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subsequent winter brought wild work to Sir | movements within the limit of the law officiThomas Denman. Harassed by the legal ally devolved. He was again returned to his business of the great Reform measure, he constituency, but was re-elected with very was compelled to recognize a lawless state of little personal exertion; and Parliament had society both in the agricultural and the again assembled, and the Bill was again inmanufacturing districts. Fire-raising and troduced before two months had expired. machine breaking were prevalent crimes, and Although the Grey Ministry had now a great when a homestead or its corn-ricks made the majority, yet the opposition to the Bill was sky lurid in the dark nights of winter, it also extremely severe; and the last debate in the added to the load of business in the Crown Commons terminated on the 21st of SeptemOffice. The Ministry were surrounded by ber by a vote of 345 to 236, in favor of the anxieties, and that new destroyer, the cholera, measure, which now rested with the Peers; in the autumn of 1830, and the winter of while the Birminghain and other political 1831, was creeping to the north and west in unions assumed an attitude of the most emslow but solemn and sure progress, to in- barrassing character to the Attorney-General, crease the disorder. The Reform Bill was the representative of a large and popular introduced by Lord John Russell to the Com-constituency, foreseeing the probable necesmons on the 1st of March, 1831. The debate sity for prosecutions, which essential as they was the longest remembered in Parliament might become in his official, would almost on any single measure, and the division on necessarily injure bis Parliamentary position. the second reading was the largest. The The Peers threw out the Bill on the 7th Ocnumbers respectively were 302 and 301. tober. Upon the 20th the King, firm still in The Bill was read a second time by a major- his attachment to the Reform measure and ity of 1. Mr. Calcraft, who had been Sir Ministry, prorogued Parliament. The winter Thomas Denman's first Parliamentary friend, of 1831 and 1832 was even more gloomy managed to get into the lobby only in time and riotous than its immediate predecessor. to present an even vote. He had been in Bands of ill-conditioned men, assuming the Parliament for thirty-five years. He remain-titles and the wrongs of Reformers, excited ed thus to carry the Reform Bill, and he riots to profit by the temporary disruption never voted again; having, like another friend of society. Incendiarism began at Derby of the Attoroey-General, committed suicide. and spread to Nottingham, the Attorney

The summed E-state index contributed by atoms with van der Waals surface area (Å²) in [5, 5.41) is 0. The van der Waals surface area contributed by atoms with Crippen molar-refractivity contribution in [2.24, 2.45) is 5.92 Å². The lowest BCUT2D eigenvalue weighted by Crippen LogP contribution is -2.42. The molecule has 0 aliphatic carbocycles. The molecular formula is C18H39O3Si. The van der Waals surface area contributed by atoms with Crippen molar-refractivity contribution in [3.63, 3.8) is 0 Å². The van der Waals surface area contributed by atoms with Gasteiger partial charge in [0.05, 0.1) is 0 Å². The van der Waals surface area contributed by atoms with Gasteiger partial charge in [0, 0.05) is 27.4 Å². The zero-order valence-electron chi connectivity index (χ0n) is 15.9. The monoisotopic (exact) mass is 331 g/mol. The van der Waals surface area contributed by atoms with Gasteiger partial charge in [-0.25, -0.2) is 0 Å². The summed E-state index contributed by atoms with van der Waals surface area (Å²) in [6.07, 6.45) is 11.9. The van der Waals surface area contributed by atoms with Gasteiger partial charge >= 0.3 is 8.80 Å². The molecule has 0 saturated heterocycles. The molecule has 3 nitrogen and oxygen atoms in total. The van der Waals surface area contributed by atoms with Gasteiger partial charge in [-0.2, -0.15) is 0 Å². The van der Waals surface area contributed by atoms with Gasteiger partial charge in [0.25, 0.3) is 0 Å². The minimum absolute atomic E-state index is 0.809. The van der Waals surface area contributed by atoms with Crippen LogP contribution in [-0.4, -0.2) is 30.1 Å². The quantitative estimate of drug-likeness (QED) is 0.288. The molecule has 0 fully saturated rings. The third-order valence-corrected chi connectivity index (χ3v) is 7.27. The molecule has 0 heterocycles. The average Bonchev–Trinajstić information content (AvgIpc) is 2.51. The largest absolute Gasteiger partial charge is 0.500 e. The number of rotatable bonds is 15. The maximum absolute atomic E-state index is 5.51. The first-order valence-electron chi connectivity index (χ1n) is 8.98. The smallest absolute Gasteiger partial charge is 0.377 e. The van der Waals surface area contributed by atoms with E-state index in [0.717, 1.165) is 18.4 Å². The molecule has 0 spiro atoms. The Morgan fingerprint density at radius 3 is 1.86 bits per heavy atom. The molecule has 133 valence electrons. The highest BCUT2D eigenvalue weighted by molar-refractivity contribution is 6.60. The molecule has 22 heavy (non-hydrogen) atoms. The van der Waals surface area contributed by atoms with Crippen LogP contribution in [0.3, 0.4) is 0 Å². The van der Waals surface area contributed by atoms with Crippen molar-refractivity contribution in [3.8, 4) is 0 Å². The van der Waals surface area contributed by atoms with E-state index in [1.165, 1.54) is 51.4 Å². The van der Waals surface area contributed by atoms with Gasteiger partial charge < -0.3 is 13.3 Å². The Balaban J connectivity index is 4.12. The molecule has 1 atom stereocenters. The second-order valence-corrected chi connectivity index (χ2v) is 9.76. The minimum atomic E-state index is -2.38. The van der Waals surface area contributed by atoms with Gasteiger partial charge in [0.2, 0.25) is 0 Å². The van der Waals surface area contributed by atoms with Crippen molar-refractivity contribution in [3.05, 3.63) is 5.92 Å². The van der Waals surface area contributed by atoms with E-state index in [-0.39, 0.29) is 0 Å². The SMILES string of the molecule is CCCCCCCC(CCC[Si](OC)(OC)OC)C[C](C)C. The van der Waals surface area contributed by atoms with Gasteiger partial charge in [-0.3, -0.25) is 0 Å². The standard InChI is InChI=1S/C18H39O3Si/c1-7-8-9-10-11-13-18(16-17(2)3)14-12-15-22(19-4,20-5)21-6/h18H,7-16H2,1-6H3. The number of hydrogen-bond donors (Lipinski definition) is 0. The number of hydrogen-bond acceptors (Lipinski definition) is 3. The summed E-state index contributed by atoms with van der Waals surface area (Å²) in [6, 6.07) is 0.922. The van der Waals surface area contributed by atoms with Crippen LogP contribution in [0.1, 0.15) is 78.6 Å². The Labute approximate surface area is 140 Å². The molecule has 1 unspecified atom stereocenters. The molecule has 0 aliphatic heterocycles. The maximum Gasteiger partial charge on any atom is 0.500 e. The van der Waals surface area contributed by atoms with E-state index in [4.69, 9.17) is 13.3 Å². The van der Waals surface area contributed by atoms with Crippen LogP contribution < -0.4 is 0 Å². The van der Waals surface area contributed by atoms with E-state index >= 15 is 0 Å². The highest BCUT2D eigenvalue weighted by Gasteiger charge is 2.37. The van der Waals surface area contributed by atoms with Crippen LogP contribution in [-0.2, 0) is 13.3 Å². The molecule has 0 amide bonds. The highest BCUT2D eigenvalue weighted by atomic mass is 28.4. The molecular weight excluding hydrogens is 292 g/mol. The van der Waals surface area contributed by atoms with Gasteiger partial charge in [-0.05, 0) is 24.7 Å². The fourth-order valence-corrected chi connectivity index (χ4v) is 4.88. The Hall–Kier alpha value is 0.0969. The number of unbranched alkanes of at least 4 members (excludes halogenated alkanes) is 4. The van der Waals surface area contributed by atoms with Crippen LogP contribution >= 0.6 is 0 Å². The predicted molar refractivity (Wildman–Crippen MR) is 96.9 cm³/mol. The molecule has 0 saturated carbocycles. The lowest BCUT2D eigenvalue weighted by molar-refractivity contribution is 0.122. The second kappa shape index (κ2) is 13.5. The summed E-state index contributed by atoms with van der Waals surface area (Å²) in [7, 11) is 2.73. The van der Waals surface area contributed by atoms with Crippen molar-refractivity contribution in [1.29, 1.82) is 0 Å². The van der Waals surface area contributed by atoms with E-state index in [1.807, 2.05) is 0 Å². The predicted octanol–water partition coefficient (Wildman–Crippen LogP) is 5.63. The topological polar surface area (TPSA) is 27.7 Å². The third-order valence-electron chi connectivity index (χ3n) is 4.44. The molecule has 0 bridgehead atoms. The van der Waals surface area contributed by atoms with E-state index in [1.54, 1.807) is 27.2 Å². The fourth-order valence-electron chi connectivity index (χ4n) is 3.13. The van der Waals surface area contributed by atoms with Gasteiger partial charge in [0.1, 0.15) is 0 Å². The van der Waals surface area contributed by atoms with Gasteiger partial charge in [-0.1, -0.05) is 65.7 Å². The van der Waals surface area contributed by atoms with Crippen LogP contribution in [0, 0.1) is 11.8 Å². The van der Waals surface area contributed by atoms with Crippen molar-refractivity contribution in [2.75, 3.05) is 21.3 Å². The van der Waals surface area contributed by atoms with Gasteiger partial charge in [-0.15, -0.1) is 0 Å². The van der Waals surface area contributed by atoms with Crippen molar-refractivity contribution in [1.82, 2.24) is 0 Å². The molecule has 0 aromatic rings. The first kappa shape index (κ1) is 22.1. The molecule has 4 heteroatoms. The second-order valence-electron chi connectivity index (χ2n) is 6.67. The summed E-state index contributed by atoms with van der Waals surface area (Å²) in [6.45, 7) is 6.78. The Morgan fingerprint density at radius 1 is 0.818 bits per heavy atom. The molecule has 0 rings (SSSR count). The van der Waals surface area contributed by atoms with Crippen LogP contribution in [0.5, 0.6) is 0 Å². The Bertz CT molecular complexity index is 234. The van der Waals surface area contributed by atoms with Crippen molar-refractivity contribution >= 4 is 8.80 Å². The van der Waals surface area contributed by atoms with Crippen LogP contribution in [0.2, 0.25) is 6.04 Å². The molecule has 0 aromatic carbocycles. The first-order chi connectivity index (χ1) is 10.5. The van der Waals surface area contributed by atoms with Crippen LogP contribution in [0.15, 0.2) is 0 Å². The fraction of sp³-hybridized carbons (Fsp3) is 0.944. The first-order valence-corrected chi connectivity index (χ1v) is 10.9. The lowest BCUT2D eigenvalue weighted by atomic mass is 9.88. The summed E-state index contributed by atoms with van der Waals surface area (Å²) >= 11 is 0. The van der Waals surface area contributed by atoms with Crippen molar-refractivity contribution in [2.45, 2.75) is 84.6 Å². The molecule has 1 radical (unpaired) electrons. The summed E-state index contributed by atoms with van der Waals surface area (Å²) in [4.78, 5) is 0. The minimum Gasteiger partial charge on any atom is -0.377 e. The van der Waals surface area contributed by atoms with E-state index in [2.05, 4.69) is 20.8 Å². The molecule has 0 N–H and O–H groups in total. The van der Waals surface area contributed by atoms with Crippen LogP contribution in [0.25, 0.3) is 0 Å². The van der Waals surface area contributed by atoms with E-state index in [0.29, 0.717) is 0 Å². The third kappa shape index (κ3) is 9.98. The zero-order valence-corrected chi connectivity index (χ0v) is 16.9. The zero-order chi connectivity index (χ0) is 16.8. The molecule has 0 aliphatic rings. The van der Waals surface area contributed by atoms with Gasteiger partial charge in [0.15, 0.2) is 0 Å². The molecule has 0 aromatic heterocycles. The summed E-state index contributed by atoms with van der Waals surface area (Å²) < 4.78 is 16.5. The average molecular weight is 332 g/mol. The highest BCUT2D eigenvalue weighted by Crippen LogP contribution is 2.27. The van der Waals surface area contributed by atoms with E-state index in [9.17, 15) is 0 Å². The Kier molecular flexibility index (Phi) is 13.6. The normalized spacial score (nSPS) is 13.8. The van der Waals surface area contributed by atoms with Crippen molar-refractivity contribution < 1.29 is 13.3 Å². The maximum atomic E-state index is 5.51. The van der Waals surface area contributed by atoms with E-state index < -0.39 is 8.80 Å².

The Easter recess was passed by many General's constituency. The Duke of Newpersons in the organization and strengthen-castle's castle at Nottingham was burned ing of the political unions, which trode on down. The county paid 21,000l. for that the fringes and margin of the constitution. fire; and the Attorney-General found scope On the isth of April the Commons met in for the exercises of his official functions in bis Committee on the Bill, and the Ministry were own town. Near to the end of October Sir defeated by a majority of 8 on General Gas- Charles Wetherell, the Recorder of Bristol, coyne's amendment against the reduction of proceeds to open his Court in that city. A the number of members which constitute the great riot ensued, for Sir Charles was a House; and again by 22 on an amendment zealous Tory. His presence was a pretext upon the Chancellor of the Exchequer's mo- for rogues and vagabonds to institute a carlion to go into a Committee of Supply. The nival of disorder. Half of one square was real crisis of the Reform Bill had arrived. burned down, and many lives were lost. The Its opponents in Parliament were confident Mayor was a singularly quiet man, who and furious; its supporters were desponding shrunk from giving those implicit orders and doubtful; not that they were afraid for which the commanding officer, Colonel Brerethe ultimate fate of their measure, but for ton, required. The latter gentleman from the means by which it should be carried. kind-heartedness temporized with the mob, The King was favorable, but would not con- and endeavored to restore peace by persuatemplate the dissolution of a Parliament sion, without bayonets. The magistrates and which had not completed its first year. The the officer were brought to trial. The proPeers denied the propriety of this exercise ceedings against the former were extremely of the prerogative. The denial roused the painful to the Attorney General, and they energy of the King, and on the 22d of April were acquitted. The proceedings against he prorogued Parliament. These historical | Colonel Brereton were painful to all parties. events are referred to here merely to indicate | He had endeavored to reconcile conscience the hidden work of the Attorney-General; and duty, and he was misdirected and misinon whom the responsibility of keeping these formed. The fourth day of his trial closed.